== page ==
Movies have always looked to and at the stars, the sky, at the universe itself. Lurf collected all these images from the beginning of film to movies right now into one 102 minute supercut, exploring how we look at and relate to the stars.
I liked the idea of ★, but the resulting film fell a little flat for me. I felt that the stars were disenchanted by the sheer mass of images and I would have wished that the film contributed to the magic they exude instead.
Being an experimental film, ★ does ask unusual things of its audience. There is no narrative, just a collection of scenes in more or less chronological order from various films that show the stars. How long that works for you will absolutely vary. Personally I found that the 100 minutes the film takes is too long. Admittedly, I fell asleep a couple of times, but it doesn’t feel like it matters much with this movie.
The film being what it is, I’d say that it would be the perfect film to show in a museum where it can run in a loop and people can walk in and out of it as they please. To sit through the entire length of the film is a bit much.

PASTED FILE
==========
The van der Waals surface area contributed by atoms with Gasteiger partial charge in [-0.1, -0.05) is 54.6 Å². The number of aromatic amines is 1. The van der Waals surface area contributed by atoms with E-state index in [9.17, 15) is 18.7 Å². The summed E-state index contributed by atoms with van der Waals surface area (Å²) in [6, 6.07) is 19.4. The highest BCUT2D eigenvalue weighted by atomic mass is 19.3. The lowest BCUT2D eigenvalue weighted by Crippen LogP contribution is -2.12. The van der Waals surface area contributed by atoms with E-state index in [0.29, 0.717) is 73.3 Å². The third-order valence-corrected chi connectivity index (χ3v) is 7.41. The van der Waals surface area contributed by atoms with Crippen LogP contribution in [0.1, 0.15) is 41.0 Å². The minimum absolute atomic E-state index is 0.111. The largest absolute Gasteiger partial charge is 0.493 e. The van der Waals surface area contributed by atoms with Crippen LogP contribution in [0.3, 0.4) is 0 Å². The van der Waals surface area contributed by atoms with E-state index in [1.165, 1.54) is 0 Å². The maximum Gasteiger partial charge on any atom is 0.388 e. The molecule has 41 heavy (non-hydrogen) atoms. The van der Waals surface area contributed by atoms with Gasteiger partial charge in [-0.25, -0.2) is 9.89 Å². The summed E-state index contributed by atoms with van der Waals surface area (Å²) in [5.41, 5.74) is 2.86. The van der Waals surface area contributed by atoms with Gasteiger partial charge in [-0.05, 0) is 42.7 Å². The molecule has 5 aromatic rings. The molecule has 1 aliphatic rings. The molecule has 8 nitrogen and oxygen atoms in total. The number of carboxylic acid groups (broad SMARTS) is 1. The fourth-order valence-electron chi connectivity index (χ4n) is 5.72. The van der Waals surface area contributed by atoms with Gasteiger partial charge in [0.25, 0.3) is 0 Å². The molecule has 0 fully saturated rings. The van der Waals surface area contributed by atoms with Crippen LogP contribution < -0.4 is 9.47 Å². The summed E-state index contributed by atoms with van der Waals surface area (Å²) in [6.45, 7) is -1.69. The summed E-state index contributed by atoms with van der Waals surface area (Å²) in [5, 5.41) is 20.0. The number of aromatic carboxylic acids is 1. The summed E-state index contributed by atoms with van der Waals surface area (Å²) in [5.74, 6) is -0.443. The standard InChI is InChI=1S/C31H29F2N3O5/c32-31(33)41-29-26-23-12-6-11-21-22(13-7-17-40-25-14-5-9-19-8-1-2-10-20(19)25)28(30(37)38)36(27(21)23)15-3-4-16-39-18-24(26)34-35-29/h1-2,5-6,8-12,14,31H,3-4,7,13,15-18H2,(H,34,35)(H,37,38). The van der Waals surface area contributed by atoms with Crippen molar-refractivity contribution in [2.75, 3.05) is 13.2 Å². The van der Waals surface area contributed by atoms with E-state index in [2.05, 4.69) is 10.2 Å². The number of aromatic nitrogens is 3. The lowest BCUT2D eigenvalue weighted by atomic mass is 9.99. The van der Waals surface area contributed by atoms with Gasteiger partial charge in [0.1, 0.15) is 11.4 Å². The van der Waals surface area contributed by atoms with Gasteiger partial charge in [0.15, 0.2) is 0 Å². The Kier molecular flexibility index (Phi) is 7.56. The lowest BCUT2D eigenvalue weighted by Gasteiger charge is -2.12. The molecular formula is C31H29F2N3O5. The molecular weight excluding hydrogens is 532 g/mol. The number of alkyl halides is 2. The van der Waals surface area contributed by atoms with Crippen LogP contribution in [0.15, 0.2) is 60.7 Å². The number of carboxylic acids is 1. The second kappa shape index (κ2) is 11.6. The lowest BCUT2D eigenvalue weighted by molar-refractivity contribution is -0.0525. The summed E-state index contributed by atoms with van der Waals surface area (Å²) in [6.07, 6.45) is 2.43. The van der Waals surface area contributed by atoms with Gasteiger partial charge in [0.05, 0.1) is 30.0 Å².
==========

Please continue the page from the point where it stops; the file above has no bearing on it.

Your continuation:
But one thing becomes absolutely clear: stars are practically everywhere and in every film. We, as cinematic humanity, seem obsessed with the stars. But with the mass of images from the mass of films flooding us in ★, this realization becomes less wonder-ful in the literal sense. At the end of the film I thought I might never look at stars at something beautiful again, but see them just as something pedestrian. And I think that take-away really is a pity.
What I enjoyed most about the film is that we get to see how the representation of stars changed in the 150 years of cinematic history, how they went from the symbolic star-shape to white pinpricks on black background to allowing for colors and nebulas to join the universe. But maybe 10 minutes would have been enough.
Summarizing: Not uninteresting but needs a different setting than a normal cinema screening.